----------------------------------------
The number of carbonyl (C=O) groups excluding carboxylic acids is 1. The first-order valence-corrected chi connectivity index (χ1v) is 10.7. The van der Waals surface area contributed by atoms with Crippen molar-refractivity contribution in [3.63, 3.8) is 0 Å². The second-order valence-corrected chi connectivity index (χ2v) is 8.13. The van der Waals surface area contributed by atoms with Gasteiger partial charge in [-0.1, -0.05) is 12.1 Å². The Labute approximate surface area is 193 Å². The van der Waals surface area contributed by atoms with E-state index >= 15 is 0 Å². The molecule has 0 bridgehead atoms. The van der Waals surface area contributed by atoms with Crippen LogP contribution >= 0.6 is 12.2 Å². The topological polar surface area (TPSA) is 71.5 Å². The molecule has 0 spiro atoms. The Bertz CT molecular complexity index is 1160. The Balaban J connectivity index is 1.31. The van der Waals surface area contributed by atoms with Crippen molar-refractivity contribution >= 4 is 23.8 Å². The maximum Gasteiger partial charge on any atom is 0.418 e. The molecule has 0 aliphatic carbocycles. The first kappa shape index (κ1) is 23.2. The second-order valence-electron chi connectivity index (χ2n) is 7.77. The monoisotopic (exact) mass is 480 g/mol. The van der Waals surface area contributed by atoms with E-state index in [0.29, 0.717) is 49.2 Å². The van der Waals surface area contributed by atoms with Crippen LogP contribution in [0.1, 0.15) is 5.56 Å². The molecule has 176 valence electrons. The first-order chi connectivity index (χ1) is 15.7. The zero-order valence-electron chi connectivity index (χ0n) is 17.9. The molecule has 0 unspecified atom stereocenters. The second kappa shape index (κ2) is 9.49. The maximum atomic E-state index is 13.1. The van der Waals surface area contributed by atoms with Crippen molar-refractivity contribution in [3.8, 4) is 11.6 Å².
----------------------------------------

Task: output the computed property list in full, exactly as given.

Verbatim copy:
The number of carbonyl (C=O) groups excluding carboxylic acids is 1. The first-order valence-corrected chi connectivity index (χ1v) is 10.7. The van der Waals surface area contributed by atoms with Crippen molar-refractivity contribution in [3.63, 3.8) is 0 Å². The second-order valence-corrected chi connectivity index (χ2v) is 8.13. The van der Waals surface area contributed by atoms with Gasteiger partial charge in [-0.1, -0.05) is 12.1 Å². The Labute approximate surface area is 193 Å². The van der Waals surface area contributed by atoms with E-state index >= 15 is 0 Å². The molecule has 0 bridgehead atoms. The van der Waals surface area contributed by atoms with Crippen LogP contribution >= 0.6 is 12.2 Å². The topological polar surface area (TPSA) is 71.5 Å². The molecule has 0 spiro atoms. The Bertz CT molecular complexity index is 1160. The Balaban J connectivity index is 1.31. The van der Waals surface area contributed by atoms with Crippen molar-refractivity contribution >= 4 is 23.8 Å². The maximum Gasteiger partial charge on any atom is 0.418 e. The molecule has 0 aliphatic carbocycles. The first kappa shape index (κ1) is 23.2. The second-order valence-electron chi connectivity index (χ2n) is 7.77. The monoisotopic (exact) mass is 480 g/mol. The van der Waals surface area contributed by atoms with E-state index in [0.29, 0.717) is 49.2 Å². The van der Waals surface area contributed by atoms with Crippen LogP contribution in [0.1, 0.15) is 5.56 Å². The molecule has 176 valence electrons. The first-order chi connectivity index (χ1) is 15.7. The zero-order valence-electron chi connectivity index (χ0n) is 17.9. The molecule has 0 unspecified atom stereocenters. The second kappa shape index (κ2) is 9.49. The maximum atomic E-state index is 13.1. The van der Waals surface area contributed by atoms with Crippen molar-refractivity contribution in [3.8, 4) is 11.6 Å².